It's 8:48 on a Sunday morning and Alexis and I are lounging around in the bedroom. I turn on WJOB.
"What the heck?" Alexis says. "Oh, it's Radio Variedades."
On Sunday mornings either Javier or Chu Cho talk in Spanish and play mostly older tunes from Mexico. Today it's Chu Cho. Like Javier, he's an older Mexican guy with a real soft spot for radio. They've been doing this show in one form or another for more than 50 years.
There is one thing that you notice about trio music from Mexico. It sounds a lot like Polish polkas that my grandmas and aunts and mom listened to when I was a kid and that we danced to at weddings. And, yes, that I learned to play when I took accordion lessons. I'm listening to a song in Spanish right now in 2016 on WJOB, the station that my wife and I own, and I'm transported to my uncle Dennis's wedding in the late 1960s. I'm dancing with Dana Sinclair, hands on her laced hips. We're sauntering around the Legion's tile floor to a song that sounds exactly like this Mexican trio song forty some years later. If you replace the rolling Mexican words with the more staccato Polish words, you'd have the same song.
I know what the three or four of you are thinking - JED, you took accordion lessons?
Yes, I did, and for most of my childhood I was the cool guy. You know, playing my basketball and baseball and football and wearing my hair a little longer and spitting. I spit a lot. And I would throw tomatoes at cars with the best of them, and when it came time to take my first hit of weed, I did that too.
I did a lot of cool guy stuff to compensate for something, and that something would be that I took accordion lessons. I wanted to take drum lessons, but when we went to the music lessons place on Kennedy Avenure across from Freddy's Steak House (a couple blocks from where Jean Shepherd grew up, by the way) the music teacher handed me an accordion.
"There must be some mistake. I'm here to take drum lessons."
"Take that up with your mother. She signed you up for accordion lessons."
I can't express to you, these 40-plus years later, my disappoint at this turn of events in my life. Yes, I learned how to squeeze that massive box so that it sounded remotely like a song. I even learned to play some Beatles and Guess Who. But my most poignant memory about the whole experience - outside of my mom's joy at listening to me play the instrument that represented her Polish heritage - is my buddies making fun of me. It wasn't enough that we'd be playing basketball outside or running around playing hide and seek and in the middle of it all I would have to go inside and practice my accordion. No, there were two rather miscreant buddies of my youth - Chris Klyczek and Joey Chruby - who would poke their head in the picture window in the back and point and laugh at me. Literally, they would point at me, jab each other in the ribs, and laugh out loud at me.
That stuff never goes away. So, the three or four of you, please do not ever do two things. 1. Please do not bring up that I played the accordion. And 2. Do not ever make fun of me for doing so. My whole life, you could say, has been a giant "cool guy" compensation for being an accordion player as a child, and I'd really hate for the three or four of you to blow my cover.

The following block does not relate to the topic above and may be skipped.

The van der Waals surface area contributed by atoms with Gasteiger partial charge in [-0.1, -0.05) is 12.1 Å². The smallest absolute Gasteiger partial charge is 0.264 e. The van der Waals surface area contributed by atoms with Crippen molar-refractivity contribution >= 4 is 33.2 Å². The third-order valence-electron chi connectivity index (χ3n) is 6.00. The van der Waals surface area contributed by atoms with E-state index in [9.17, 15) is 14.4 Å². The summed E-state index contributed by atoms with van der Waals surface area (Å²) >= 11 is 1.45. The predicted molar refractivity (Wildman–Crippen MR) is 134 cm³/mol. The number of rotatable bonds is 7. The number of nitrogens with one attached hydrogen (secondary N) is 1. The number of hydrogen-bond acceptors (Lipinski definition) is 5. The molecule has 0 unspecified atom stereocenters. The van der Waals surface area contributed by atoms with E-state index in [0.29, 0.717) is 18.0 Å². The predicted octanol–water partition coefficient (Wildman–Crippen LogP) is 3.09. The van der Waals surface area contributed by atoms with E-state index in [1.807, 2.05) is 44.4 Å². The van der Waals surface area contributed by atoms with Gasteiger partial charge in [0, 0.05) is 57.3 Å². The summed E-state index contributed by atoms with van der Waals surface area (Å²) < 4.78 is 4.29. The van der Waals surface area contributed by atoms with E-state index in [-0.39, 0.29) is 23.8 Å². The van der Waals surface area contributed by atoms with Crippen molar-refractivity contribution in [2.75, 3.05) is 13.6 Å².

... In other developments, Alexis is downstairs making breakfast and I'm upstairs typing to the three or four of you while listening to a crooner in Spanish. Yes, I was able to sleep past 4:22am. Actually, I woke at 4am and then laid here for an hour running all the anxieties of radio through my head until, out of pure mental exhaustion from the weight of worry, I fell back to sleep. It felt great to roll over and see that it was 7:44am. That's like sleeping in 'til noon for the three or four of you.
Yesterday Alexis and I both said the hell with both of our jobs for a day. I JEDgolfed a round at Wicker Park and she hung around the house - "It takes me three hours to wash my hair and then straighten and curl it" - and then we went to a movie called "Eye in the Sky." It's about drones and the moral and legal dilemmas in ordering and carrying out a strike on known terrorists. The whole movie centered on a little girl twirling around with her hula hoop and then sitting at a table selling bread... right next to the house they were gonna blow up with a drone strike. Evidently there's all sorts of "rules of engagement" and one of those is you can't blow up a terrorist den with a little girl sitting right next to it. It's an adrenaline ride, the whole movie, and I recommend it.
The movie was good, but the NCAA Final Four games were not. Like a hundred million other Americans - maybe even a couple of the three or four of you - we got the couch all ready and watched the amazing pre-game ceremonies and put out some chips.. and then watched two of the worst basketball games of the college basketball seasons. Villanova beat Oklahoma by a record 44 points, and North Carolina, as expected, blew away Syracuse. We both went to bed by 10.
"JED, your breakfast is ready." Those are five of the best words you can ever hear in your American, Radio Life. Eggs stuffed with onions, green peppers and, yes since she's Mexican like Chu Cho and Javier, jalapeños and tomato-based salsa. On the side there might even be some Mexican rice and beans. It's a dream world, this American, Radio Life. It really is.
PS - Please don't say anything about the accordion.